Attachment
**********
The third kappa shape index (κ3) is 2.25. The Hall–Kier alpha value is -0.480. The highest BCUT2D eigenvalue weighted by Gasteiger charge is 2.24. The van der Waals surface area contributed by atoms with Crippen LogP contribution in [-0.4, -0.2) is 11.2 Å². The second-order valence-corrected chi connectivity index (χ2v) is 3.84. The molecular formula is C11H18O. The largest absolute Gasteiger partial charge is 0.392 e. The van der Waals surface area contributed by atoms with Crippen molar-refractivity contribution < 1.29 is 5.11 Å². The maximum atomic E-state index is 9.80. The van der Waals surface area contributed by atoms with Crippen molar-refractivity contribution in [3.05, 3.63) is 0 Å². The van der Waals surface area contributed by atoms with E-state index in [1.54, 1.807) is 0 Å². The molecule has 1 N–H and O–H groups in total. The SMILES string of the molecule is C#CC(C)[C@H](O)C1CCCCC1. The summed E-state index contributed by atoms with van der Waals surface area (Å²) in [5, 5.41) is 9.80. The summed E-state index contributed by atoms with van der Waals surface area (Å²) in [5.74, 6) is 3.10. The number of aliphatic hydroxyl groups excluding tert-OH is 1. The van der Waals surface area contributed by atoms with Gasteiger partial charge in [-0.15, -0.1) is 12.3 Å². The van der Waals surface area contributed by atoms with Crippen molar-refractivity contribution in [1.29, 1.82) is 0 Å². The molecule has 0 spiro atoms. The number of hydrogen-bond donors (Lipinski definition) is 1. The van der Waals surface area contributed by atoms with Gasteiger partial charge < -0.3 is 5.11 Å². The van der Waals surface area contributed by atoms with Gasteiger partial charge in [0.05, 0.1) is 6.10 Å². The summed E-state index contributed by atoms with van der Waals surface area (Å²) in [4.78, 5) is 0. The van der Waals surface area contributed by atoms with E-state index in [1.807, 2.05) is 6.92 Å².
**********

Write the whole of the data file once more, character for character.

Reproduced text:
The third kappa shape index (κ3) is 2.25. The Hall–Kier alpha value is -0.480. The highest BCUT2D eigenvalue weighted by Gasteiger charge is 2.24. The van der Waals surface area contributed by atoms with Crippen LogP contribution in [-0.4, -0.2) is 11.2 Å². The second-order valence-corrected chi connectivity index (χ2v) is 3.84. The molecular formula is C11H18O. The largest absolute Gasteiger partial charge is 0.392 e. The van der Waals surface area contributed by atoms with Crippen molar-refractivity contribution < 1.29 is 5.11 Å². The maximum atomic E-state index is 9.80. The van der Waals surface area contributed by atoms with Crippen molar-refractivity contribution in [3.05, 3.63) is 0 Å². The van der Waals surface area contributed by atoms with E-state index in [1.54, 1.807) is 0 Å². The molecule has 1 N–H and O–H groups in total. The SMILES string of the molecule is C#CC(C)[C@H](O)C1CCCCC1. The summed E-state index contributed by atoms with van der Waals surface area (Å²) in [5, 5.41) is 9.80. The summed E-state index contributed by atoms with van der Waals surface area (Å²) in [5.74, 6) is 3.10. The number of aliphatic hydroxyl groups excluding tert-OH is 1. The van der Waals surface area contributed by atoms with Gasteiger partial charge in [-0.15, -0.1) is 12.3 Å². The van der Waals surface area contributed by atoms with Crippen molar-refractivity contribution in [1.29, 1.82) is 0 Å². The molecule has 0 spiro atoms. The number of hydrogen-bond donors (Lipinski definition) is 1. The van der Waals surface area contributed by atoms with Gasteiger partial charge < -0.3 is 5.11 Å². The van der Waals surface area contributed by atoms with Gasteiger partial charge in [0.05, 0.1) is 6.10 Å². The summed E-state index contributed by atoms with van der Waals surface area (Å²) in [4.78, 5) is 0. The van der Waals surface area contributed by atoms with E-state index in [1.807, 2.05) is 6.92 Å².